“Time flies like an arrow,  fruit flies like a banana” –  (Groucho Marx)

The TV series “Naked and Marooned”, where Ed Stafford managed to survive for about 60 days on a tropical island, was one of the best survival programmes I’ve ever watched.  I would recommend it as part of a double-bill along with “Alone in the Wild” (or “A Moan in the Wild” as it’s been referred to) as these two shows demonstrate the key factor that determines success in a survival situation.  In the former, Ed Stafford keeps his spirits up despite having no kit at all and limited primitive skills whereas in the latter Ed Wardle, who has every piece of kit you could hope for, including stocks of food, mentally falls apart in a remarkably short period of time. One Ed keeps on smiling, the other Ed keeps on weeping.

On his tropical island, Ed Stafford was not alone – there was a herd of goats who would wander into his camp but remain tantalisingly out of reach – struggling to find enough food he, unsurprisingly, decides to kill one and eat it.  His decision to make a bow and arrow for this purpose was, perhaps, not the best: a spear trap or a snare would surely have been a better option.  However, he did manage to kill one of the goats in the end and the delight at a good meal is clearly evident in his expression when he chomps down.

Watching him test fire the bow and arrow (and you can watch a clip of this here) I have to admit that I was not impressed.  As he put it himself “My sister could throw an arrow harder than that” and I wasn’t confident that he would have much success hunting goats with it.  I decided to see if I could do better and, very quickly, discovered that making a decent survival bow was much more difficult and complex than I’d imagined.

As with friction fire (‘just rubbing two sticks together‘), making a bow and arrow set (“just a bent stick and some sharp pointy ones‘) seems simple enough but requires a lot of the individual elements to be perfectly balanced, as well as a degree of skill from the user.  I found I could make bows that were very strong (i.e. high draw weight) but weren’t fast or smooth, I could make fast and smooth bows that weren’t powerful enough –  and bear in mind that i was using bamboo, which is probably the easiest material to work with for this purpose.

After a lot of experimentation I came up with something that satisfied the criteria I’d set myself – a minimum 30lb draw weight bow that was easy and quick to make and was smooth and fast; arrows that were quick and easy to make and didn’t require either arrowheads (there’s no flint here) or feathered fletching (try finding a feather in the jungle; they are in great demand by foraging nest builders!).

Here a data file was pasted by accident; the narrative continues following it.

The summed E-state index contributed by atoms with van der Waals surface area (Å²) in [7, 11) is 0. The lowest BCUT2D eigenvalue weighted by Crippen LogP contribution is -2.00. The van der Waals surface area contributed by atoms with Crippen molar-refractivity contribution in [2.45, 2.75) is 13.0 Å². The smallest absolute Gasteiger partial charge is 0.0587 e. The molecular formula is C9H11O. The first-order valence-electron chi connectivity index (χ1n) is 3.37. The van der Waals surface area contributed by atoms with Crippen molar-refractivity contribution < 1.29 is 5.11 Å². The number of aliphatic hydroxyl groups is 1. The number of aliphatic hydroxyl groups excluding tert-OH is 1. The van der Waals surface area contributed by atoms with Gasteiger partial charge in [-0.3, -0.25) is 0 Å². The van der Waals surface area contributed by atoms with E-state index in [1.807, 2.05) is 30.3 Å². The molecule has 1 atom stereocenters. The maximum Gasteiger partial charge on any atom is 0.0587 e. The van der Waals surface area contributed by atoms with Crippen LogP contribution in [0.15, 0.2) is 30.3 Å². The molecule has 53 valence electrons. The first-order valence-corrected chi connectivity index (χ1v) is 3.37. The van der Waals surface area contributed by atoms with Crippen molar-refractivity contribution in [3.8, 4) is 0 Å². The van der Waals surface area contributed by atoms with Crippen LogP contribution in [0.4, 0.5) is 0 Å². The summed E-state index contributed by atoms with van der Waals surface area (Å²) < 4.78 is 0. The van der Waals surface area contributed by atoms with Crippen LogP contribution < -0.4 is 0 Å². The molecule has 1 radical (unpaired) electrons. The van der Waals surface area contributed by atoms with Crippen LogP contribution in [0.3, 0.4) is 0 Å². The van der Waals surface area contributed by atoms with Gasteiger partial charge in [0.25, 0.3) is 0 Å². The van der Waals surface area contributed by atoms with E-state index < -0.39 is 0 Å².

I think the ability to bow hunt in a survival situation would be a major bonus however, like any other task there is an opportunity cost – i.e. time spent building a bow and arrow set is time lost to do other things (e.g. build a snare, spear trap) and, like most survival skills, without having had some practice at doing it beforehand it will take the survivalist a lot longer to perfect than imagined.  I had the luxury of trying different designs and methods of making the bow at home, I would not want to waste so much time doing the same thing in a survival situation.

The bottom line for me is that, if there was bamboo around, I am confident of making an effective bow and arrow setup, if there wasn’t bamboo I would be very reluctant to try and shape/tiller a piece of wood into a bow, because: 1)  the wood is unlikely to be in good condition (there’s usually some sort of rot set in); 2) I’m not that good at shaping a bow and 3) it takes too long to build the bow and the arrows using wood.

On the subject of hunting for food in a survival situation I would recommend that anyone interested in  the viability of doing this (and of ‘living off the land’ in general) to read a blog entry on the excellent wood trekker site (here’s the link) – this guy did a lot of research on the subject and the results may well surprise you.  The figure he quotes that stuck in my mind was that to reach your required calorie intake you would need to hunt down and eat 25 squirrels every day….

….that’s a lot of squirrels!

Finally, at the risk of stating the bloody obvious, your ability to hunt (or snare) is directly related to your knowledge of animals and their behaviour – if you know where the animal is going to be at a given time or what it likes to eat, then devising a method of killing it is not going to be that hard.

Just for fun, in the video below I try and demonstrate this concept using a banana and a baseball bat.


(Again, at the risk of stating the obvious, no civet cats were hurt in the making of this video!)